Back to the application team it goes.   But they’re waiting right at the net.  “Last time this was a RAID problem”, someone offers.


…and it’s a swift volley to the storage team.

I love describing this situation in a presentation, partly because it’s fun to embellish it with a bit of bouncy time-and-motion.  Mostly, though, it’s because most people in the room (at the very least, those whose glasses of water I’ve not just knocked over) seem to laugh and nod at the familiarity of it all.

Often, something dramatic has to happen to get things fixed. Calls are made, managers are shouted at, and things escalate.  Eventually people are made to sit round the same table, the issue is thrashed out, and finally a bit of co-operation brings a swift resolution.

You see, it turns out that the servers are missing a patch, which is causing new application updates to fail, but they can’t write to the log files because the network isn’t correctly routing around the SAN fabric that was taken down for maintenance which has overrun. It took a group of people, working together, armed with proper information on the interdependent parts of the service, to join the dots.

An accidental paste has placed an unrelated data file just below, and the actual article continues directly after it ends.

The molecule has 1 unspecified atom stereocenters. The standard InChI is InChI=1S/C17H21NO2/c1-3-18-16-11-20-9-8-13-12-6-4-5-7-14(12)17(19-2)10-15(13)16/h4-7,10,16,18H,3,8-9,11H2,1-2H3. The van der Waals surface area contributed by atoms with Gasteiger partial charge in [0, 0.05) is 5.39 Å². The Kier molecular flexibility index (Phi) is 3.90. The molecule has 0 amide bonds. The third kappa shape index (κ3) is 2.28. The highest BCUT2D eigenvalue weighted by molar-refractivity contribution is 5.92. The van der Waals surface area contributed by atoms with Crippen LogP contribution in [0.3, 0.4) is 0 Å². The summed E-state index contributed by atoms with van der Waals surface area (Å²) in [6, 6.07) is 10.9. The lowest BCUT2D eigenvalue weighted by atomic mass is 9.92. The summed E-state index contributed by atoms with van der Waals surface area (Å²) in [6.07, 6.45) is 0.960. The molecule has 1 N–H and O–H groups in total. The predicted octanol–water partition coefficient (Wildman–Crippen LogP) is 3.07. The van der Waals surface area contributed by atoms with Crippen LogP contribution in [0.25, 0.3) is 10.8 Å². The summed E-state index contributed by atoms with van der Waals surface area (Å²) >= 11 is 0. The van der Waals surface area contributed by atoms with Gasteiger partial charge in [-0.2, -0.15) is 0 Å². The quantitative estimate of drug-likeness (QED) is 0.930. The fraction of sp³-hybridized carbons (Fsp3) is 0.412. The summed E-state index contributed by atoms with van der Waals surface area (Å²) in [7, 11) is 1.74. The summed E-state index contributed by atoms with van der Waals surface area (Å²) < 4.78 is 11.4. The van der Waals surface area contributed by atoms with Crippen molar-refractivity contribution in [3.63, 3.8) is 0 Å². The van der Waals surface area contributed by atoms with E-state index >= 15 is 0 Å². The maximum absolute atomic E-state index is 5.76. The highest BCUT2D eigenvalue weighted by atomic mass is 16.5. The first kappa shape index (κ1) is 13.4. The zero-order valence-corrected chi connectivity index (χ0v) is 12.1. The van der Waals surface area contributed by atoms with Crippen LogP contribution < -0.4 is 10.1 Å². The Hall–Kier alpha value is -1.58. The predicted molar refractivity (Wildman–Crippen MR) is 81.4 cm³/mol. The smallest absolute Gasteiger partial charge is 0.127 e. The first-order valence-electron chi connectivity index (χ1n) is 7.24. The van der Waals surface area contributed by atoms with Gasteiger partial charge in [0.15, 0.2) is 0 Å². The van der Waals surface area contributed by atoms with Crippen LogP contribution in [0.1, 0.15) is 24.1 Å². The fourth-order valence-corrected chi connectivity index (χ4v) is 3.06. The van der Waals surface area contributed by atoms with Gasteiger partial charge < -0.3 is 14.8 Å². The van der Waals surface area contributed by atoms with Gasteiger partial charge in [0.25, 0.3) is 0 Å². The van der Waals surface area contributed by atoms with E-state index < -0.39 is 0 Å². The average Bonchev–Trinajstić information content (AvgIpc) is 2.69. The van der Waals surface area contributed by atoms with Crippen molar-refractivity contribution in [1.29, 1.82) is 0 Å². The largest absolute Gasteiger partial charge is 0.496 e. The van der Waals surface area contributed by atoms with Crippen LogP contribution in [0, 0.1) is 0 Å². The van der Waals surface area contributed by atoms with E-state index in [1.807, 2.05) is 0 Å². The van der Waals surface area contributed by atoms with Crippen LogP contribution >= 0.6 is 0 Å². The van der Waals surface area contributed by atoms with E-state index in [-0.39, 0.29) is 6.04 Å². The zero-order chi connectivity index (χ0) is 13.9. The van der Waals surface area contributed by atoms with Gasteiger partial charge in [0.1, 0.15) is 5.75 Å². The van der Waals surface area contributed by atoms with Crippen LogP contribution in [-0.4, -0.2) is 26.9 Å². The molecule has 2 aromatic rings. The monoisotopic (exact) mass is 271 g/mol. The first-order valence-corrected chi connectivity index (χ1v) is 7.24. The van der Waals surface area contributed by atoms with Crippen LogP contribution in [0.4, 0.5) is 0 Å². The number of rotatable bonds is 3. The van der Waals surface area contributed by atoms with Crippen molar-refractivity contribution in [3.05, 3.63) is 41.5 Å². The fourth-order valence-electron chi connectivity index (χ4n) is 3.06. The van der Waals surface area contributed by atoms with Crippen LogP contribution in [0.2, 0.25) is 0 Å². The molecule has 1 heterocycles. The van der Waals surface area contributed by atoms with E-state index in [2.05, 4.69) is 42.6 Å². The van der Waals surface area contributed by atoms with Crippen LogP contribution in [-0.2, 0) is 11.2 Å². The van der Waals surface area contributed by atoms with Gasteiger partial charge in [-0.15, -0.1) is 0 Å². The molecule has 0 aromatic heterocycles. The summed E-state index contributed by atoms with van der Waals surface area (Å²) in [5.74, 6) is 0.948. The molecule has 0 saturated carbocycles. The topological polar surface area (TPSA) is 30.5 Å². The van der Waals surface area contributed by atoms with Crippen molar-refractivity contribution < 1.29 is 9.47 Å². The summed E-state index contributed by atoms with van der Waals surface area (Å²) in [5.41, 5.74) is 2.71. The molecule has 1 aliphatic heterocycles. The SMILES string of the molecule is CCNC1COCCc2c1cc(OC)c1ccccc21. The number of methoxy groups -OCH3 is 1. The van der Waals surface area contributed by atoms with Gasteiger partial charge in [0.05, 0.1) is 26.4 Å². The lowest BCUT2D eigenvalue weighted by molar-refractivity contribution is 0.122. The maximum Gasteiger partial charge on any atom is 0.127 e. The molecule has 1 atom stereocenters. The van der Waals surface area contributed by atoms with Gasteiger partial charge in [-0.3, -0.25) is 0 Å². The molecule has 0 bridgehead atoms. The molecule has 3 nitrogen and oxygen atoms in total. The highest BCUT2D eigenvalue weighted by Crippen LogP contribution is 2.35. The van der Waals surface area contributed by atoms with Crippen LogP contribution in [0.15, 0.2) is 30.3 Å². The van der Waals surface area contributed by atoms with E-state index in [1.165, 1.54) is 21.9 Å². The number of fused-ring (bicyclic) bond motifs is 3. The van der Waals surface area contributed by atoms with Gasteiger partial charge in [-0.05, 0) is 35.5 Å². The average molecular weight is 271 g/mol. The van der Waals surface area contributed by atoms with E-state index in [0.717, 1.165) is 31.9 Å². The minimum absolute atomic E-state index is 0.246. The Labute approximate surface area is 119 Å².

Would this series of mistakes seem normal in other lines of work?  Okay, it still happens sometimes, but in general most people are very capable of actually getting together to fix problems and make decisions.   Round table meetings, group emails and conference calls are nothing new. When we want to chat about something, it’s easy.  If we want to know who’s able to talk right now, it’s right there in our office communicator tools and on our mobile phones:

It’s hard to explain why so many service management tools remain stuck in a clumsy world of single assignments, opaque availability, and uncoordinated actions.  Big problems don’t get fixed quickly if the normal pattern is to whack them over the net in the hope that they don’t come back.

Fixing stuff needs collaboration, not ticket tennis. I’ve really been enjoying demonstrating the collaboration tools in our latest Service Desk product.  Chat simply makes sense.  Common views of the services we’re providing customers simply make sense.  It demos great, works great, and quite frankly, it all seems rather obvious.

Photo courtesy of MeddyGarnet, licensed under Creative Commons.